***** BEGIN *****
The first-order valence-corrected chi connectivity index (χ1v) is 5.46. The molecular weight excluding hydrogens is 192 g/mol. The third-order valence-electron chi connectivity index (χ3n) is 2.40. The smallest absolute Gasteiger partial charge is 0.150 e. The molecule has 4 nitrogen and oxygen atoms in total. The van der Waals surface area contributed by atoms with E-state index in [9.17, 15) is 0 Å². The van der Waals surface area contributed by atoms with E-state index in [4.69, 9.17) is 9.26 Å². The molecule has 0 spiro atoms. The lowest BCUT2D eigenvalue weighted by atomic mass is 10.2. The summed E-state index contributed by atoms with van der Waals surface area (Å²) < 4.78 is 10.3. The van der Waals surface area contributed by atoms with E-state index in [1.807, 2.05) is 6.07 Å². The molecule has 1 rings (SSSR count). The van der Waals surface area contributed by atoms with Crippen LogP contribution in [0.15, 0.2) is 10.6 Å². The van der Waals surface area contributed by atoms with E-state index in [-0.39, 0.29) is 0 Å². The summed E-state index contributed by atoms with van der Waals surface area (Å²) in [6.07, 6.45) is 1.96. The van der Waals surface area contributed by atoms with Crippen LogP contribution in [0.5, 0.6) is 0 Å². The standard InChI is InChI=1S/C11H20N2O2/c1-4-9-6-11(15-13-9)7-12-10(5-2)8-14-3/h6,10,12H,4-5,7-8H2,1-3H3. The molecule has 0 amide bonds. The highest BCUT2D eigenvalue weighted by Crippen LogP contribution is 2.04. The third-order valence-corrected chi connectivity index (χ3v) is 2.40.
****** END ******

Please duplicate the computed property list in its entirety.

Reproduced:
The first-order valence-corrected chi connectivity index (χ1v) is 5.46. The molecular weight excluding hydrogens is 192 g/mol. The third-order valence-electron chi connectivity index (χ3n) is 2.40. The smallest absolute Gasteiger partial charge is 0.150 e. The molecule has 4 nitrogen and oxygen atoms in total. The van der Waals surface area contributed by atoms with E-state index in [9.17, 15) is 0 Å². The van der Waals surface area contributed by atoms with E-state index in [4.69, 9.17) is 9.26 Å². The molecule has 0 spiro atoms. The lowest BCUT2D eigenvalue weighted by atomic mass is 10.2. The summed E-state index contributed by atoms with van der Waals surface area (Å²) < 4.78 is 10.3. The van der Waals surface area contributed by atoms with E-state index in [1.807, 2.05) is 6.07 Å². The molecule has 1 rings (SSSR count). The van der Waals surface area contributed by atoms with Crippen LogP contribution in [0.15, 0.2) is 10.6 Å². The van der Waals surface area contributed by atoms with E-state index in [-0.39, 0.29) is 0 Å². The summed E-state index contributed by atoms with van der Waals surface area (Å²) in [6.07, 6.45) is 1.96. The van der Waals surface area contributed by atoms with Crippen LogP contribution in [0.5, 0.6) is 0 Å². The standard InChI is InChI=1S/C11H20N2O2/c1-4-9-6-11(15-13-9)7-12-10(5-2)8-14-3/h6,10,12H,4-5,7-8H2,1-3H3. The molecule has 0 amide bonds. The highest BCUT2D eigenvalue weighted by Crippen LogP contribution is 2.04. The third-order valence-corrected chi connectivity index (χ3v) is 2.40.